11th century AD - Sri Lanka

Polonaruwa Period - Kahavanu

This anonymous gold coinage appears to have been initiated shortly before Rajaraja Chola invaded Lanka in 990 AD, and struck through the period when the Cholas dominated the island (1017-1070), and continued by closely similar coins struck for Vijaya-bahu (1055-1110) after he re-established Sinhala Independence in 1070. Like other Lankan coins from around 11th Century no date is indicated on it. It is not certain whether Kahavanu was introduced at Ruhuna, the region in the south of the island to which the Sinhala court had been obliged to move as a result of Rajaraja's conquests.

The three main Types and subtypes as defined in Codrington are adopted in general. Types I and II are more rare and characterized by elaborate formations of the Sri, the fineness of the lettering and the more sinuous lines of the body. In Type III with coarser figures the Sri resembles that of the Chola King Rajaraja; the letters of the legend are thicker and letters on the right slightly higher than those on the left.

Type Kahavanu 1 Ada 1/2 Pala 1/4 Aka 1/8
Plate Plate Plate Plate
Sun and Moon I A 45 46 @ _ _ _
Vase I B 47 I 55 I - I 63
Lotus and Adahanda II (1) _ _ II (1) 56 II (1) -
Adahanda and Lotus II (2) 48 @ _ II (2) 57 @ II (2) 64 @
Double Adahanda II (3) 49 _ II (4) 59 II (3) 65
Jasmine Bud and Lotus II (4) 50 _ II (3) 58 _
Ball and Annulet III A 51 52 _ III A 60 61 III (1) 66
Jasmine Flower and Chank III B 53 54 @ _ III B 62 F III (2) 67 68 @ @

The coin number on Plates in Codrington for 18 of the 21 types is given in table. The Plates in the original 1924 edition of Codrington are of excellent quality unlike the more recent lithographic reprints. The descriptions of each type of each fraction in Codrington has been abbreviated with reference to previously described types. To keep the descriptions in each web page complete and self contained I have as far as possible expanded by editing in the text referred.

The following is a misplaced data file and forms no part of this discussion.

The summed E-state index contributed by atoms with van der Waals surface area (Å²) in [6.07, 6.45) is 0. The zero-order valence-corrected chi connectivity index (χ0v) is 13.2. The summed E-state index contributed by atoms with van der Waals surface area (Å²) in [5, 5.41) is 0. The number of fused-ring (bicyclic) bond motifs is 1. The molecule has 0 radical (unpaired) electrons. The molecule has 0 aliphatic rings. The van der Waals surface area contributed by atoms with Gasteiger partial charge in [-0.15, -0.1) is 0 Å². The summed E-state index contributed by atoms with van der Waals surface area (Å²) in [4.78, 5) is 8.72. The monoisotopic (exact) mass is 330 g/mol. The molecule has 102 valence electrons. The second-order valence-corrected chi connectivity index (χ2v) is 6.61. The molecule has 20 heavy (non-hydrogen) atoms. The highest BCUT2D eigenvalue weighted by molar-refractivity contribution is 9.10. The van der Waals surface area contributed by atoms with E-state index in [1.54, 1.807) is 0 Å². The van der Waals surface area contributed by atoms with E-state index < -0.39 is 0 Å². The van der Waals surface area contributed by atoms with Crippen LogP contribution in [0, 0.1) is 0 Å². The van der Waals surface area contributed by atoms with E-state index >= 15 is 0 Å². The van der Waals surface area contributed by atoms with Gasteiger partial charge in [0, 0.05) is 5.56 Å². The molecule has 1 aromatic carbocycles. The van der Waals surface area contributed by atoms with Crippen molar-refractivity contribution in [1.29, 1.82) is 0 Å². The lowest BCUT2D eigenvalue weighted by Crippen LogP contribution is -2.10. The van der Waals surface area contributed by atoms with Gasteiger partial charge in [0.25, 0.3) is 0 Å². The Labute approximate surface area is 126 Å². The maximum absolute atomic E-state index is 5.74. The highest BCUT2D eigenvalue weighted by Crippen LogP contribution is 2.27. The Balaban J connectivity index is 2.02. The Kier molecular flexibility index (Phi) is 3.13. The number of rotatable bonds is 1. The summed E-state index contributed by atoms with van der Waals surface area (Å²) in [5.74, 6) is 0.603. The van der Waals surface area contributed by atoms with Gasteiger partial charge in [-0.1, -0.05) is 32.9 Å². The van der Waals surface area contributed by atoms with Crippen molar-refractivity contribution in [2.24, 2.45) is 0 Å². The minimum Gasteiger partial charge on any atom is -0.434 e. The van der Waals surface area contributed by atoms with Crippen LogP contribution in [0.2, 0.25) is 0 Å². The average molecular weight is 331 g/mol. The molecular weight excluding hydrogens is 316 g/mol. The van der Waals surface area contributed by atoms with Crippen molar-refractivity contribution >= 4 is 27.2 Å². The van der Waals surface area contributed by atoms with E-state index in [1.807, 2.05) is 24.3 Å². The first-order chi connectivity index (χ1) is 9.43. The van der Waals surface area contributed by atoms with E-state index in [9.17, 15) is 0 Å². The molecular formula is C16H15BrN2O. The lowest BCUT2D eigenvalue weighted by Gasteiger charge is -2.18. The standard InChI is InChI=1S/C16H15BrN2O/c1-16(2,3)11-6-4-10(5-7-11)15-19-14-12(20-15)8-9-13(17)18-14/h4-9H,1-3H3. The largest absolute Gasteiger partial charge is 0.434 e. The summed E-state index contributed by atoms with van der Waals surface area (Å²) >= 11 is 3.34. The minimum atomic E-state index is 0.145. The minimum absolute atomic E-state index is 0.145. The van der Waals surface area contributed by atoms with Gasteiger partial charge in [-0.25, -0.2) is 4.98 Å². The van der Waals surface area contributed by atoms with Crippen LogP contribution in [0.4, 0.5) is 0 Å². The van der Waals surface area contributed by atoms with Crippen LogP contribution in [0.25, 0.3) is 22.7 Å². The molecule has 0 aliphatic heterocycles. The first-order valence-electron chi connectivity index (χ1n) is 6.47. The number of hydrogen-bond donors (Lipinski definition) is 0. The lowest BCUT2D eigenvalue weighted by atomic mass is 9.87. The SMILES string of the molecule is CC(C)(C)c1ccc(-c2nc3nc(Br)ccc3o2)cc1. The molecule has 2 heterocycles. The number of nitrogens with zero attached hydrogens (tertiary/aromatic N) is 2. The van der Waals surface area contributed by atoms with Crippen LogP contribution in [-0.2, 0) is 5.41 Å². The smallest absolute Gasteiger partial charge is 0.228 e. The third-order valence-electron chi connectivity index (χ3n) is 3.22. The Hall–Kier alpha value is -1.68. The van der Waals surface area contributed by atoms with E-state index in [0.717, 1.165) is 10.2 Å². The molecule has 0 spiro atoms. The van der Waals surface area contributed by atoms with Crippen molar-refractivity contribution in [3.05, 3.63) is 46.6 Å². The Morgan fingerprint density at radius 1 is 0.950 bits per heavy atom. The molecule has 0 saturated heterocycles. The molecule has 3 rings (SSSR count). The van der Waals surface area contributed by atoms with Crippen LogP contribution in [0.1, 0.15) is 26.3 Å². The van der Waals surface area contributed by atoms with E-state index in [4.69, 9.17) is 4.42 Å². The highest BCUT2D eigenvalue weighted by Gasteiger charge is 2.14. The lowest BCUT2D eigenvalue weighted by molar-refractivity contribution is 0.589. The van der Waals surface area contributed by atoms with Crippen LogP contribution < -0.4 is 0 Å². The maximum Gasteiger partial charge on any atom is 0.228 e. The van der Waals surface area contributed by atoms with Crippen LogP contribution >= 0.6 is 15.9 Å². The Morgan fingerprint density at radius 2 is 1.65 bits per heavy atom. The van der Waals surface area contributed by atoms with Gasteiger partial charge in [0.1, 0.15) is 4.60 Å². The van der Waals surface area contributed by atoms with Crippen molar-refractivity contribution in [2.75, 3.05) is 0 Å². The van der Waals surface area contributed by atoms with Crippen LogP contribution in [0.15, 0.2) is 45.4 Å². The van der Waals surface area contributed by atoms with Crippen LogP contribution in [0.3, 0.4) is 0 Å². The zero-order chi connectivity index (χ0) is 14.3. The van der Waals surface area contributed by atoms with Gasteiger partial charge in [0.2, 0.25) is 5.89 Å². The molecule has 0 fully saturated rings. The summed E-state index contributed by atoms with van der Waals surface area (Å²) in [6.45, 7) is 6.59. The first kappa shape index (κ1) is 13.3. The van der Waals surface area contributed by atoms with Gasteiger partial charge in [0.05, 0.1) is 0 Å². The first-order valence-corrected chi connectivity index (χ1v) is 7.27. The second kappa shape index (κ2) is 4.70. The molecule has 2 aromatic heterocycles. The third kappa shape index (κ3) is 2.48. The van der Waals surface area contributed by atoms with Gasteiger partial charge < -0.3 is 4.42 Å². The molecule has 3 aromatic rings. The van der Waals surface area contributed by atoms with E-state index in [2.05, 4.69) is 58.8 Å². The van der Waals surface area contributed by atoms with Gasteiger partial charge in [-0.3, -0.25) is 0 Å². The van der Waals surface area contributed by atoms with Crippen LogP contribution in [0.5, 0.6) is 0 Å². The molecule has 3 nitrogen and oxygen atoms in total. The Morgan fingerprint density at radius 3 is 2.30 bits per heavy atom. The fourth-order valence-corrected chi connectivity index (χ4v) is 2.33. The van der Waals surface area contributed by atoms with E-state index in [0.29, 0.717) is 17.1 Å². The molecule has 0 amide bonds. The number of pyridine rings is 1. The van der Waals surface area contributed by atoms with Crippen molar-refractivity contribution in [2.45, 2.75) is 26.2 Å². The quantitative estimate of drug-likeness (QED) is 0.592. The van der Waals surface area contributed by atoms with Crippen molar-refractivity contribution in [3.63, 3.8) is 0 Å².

The General description of the Lanka type gold Kahavanu, is as follows :-

The obverse is a Standing figure, head to right, crowned in a dhoti (garment), indicated by the curved line on either side of, and sometimes by one or more between the legs, and standing on a lotus plant stalk with varying finials. The left arm is bent, and holds a flower or other object before the face; The right arm is extended with hand over a symbol (1a) consisting of a straight shaft with short cross pieces, ending in four prongs, which are narrow and curve upward and downward. The elbow is over a similar symbol (2) but with a plain shank and upside down. To the right a varying number of annulets or balls. A beaded circle along the periphery of the coin.

The reverse is a figure, head right, crowned, squatting upon a asana (bed-like throne), represented by a oblong frame divided lengthwise by a line and crosswise by a varying number of lines; dhoti represented by one or more lines between the legs, the two ends at the waist appearing at either side of the body. The right arm is pendant over the right knee, which is drawn up; the left arm is bent, and holds an object as in the obverse. In field to right, Devanagari legend in three lines :
1 2 3 4 5
SriLankaVibuVibhu is a title of Vishnu.
A beaded circle along the periphery of coin.

The symbols are apparently intended for standing and hanging lamps indicative of the religious liberality of the monarch. The fire-alter or sacrificial lamp appears on the Kushan and Gupta coins, and fractional pieces of the kahavanu, and on the Setu copper coins, where it is elongated into a trident.

From the Devanagari legend Lakshmi on the quarter fraction Pala, and the presence of the lotus, the chank, and the cakra or discus, described as annulet, it is surmised that the standing figure on the Kahavanu is Vishnu, the guardian of Lanka in his incarnation as Rama (only two arms portrayed).

I have made individual pages and linked (click on @ in table) to the Five types I have in my collection. This table will be expanded as I get more types or I am able to obtain scans from a major collection or museum which is reliable as authentic. I believe the coins shown from sources stated are genuine but I always welcome comments if you have evidence to disagree.

Text from
* Ceylon Coins and Currency By H. W. Codrington. Colombo 1924
  Page 54 Chapter V Medieval Ceylon - Kahavanu